My wife and I have always been obsessive planners. And after having made a million failed plans, I’ve discovered a few tricks that can give our goals a bit more traction! So before you make another frail and disappointing resolution, consider these 4 principles that can place your dreams in the fast lane:
(1). Don’t set goals until you know what truly makes you happy:
Most people obsess over things that simply don’t increase their happiness. As I argue in my book, Broken Escalators, circumstantial things (like money, jobs, marital status, geographical locations, & good looks) only affect our happiness by a variance of 10%. And yet, for many of us, these pursuits are what highjack 90% of our time (not to mention, our prayers!) Naturally, if you’re pursuing a goal that simply doesn’t fulfill you, it shouldn’t surprise you that you’re going to lose motivation! So, get off the treadmill of the elusive happiness and figure this out before you waste years of your life on meaningless pursuits.
(2). Don’t obsess over one area of your life to the exclusion of the others: Throughout my 20s and much of my 30s, I tended to obsess over my professional success to the exclusion of my marriage, family and physical body. Many of you know that, over the years I’ve struggled with numerous repetitive strain injuries – losing my ability to talk – even losing my ability to type on a keyboard – simply because I was so obsessed with speaking at one more service or writing one more article. After experiencing numerous wake-up calls, I’m learning that success in one area of my life simply does not compensate for failure in another. In the end, success is a holistic thing; which is why, whenever I set goals for my life, I love to apply Stephen Covey’s “Roles & Goals” approach. For example, I’m not just a pastor, I’m a husband, a father, a Christian, a friend, a songwriter & I have an aging physical body. And if I fail in any one of these areas, I believe it’s going to have a dramatic effect on the other areas too – not to mention my ability to enjoy the full experience that God has created me for. Whenever I set goals for each of my roles, I always start with the question: What one change would make the biggest difference in each role in my life.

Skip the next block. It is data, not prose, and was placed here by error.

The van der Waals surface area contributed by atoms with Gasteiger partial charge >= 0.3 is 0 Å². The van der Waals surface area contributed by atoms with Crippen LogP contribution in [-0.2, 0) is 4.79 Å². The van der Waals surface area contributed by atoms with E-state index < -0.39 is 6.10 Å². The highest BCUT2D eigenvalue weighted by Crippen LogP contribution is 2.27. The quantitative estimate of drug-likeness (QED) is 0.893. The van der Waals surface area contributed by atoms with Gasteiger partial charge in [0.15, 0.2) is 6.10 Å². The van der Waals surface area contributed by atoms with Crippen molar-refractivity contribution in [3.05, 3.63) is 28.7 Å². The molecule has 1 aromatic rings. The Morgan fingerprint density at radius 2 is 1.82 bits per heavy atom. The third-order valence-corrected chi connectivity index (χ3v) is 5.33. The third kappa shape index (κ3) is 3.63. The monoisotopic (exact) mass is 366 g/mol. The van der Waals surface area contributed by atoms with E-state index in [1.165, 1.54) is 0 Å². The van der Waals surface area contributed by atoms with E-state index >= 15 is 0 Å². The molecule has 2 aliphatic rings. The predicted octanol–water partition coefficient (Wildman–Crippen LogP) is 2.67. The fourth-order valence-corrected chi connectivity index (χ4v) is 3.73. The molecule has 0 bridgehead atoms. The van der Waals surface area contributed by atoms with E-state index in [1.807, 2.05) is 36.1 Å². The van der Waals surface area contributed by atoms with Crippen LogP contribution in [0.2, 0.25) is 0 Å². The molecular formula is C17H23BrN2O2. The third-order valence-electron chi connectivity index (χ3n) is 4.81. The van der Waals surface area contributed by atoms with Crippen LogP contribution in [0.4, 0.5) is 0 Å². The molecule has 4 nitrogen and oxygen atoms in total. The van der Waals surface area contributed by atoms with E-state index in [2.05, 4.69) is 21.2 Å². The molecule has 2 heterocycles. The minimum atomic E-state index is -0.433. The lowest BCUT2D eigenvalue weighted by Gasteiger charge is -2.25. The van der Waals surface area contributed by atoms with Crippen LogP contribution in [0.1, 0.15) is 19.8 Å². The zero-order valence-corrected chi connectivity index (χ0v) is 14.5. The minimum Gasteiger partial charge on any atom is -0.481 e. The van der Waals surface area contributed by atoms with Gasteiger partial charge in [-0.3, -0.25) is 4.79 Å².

(3). Don’t set goals without setting sub-goals & and identifying obstructions: Most people simply don’t think their goals through enough. Many of our goals simply aren’t realistic in light of our other roles in life. Quite often we fail to make our goals measurable on a monthly and weekly basis. And even if we did, quite often, we fail to internalize those goals on a monthly basis. So here’s what I do: whenever I set goals, I like to break them down into monthly subgoals. In other words, I ask the question: what are the 10 things that need to happen on a regular basis in order for this larger goal to be accomplished and by when? And then I ask another version of this same question: what are the 10 things that could obstruct all of this from happening.
As you would imagine, goal setting requires some serious introspection. If you don’t have at least 2-3 pages of journal writing for each goal, you probably haven’t thought things through enough. In fact I have an entire folder filled with journal-like files that I title “the big picture” (with a date following it). They represent thousands of hours of dreaming, planning, and internalizing the life plan I believe God has for me.
And, as a helpful phase 2 of this, I often go to my mentors/Spiritual Fathers after doing these brainstorms and have them scrutinize all of my thoughts. After all, I cannot tell you how many times my plan was wildly naïve, albeit thorough.
(4) Lastly, Ask God for Wisdom! James 1:5 teaches that “If any of you lacks wisdom, you should ask God, who gives generously to all without finding fault, and it will be given to you.” Dang! That’s great news! And we don’t even have to “earn it.”
Besides, happiness doesn’t come by successfully working a game plan. It comes by working out God’s plan. And if you’re lacking a strong devotional life and church life, you’re always going to struggle with finding fulfillment anywhere else. As I share in my newest book, research shows that people who regularly attend church not only set goals and complete goals more often than the general population, but they’re happier and healthier as well. Interestingly, people who attend church more than once a week happily complete their goals even more than people who only attend once a week. So, if you don’t have a great church… the kind of community you and your family could easily sync your entire lives into, put that on the top of your list. Your priorities determine your capacities. And you don’t want to spend another year on the slow path to your dreams.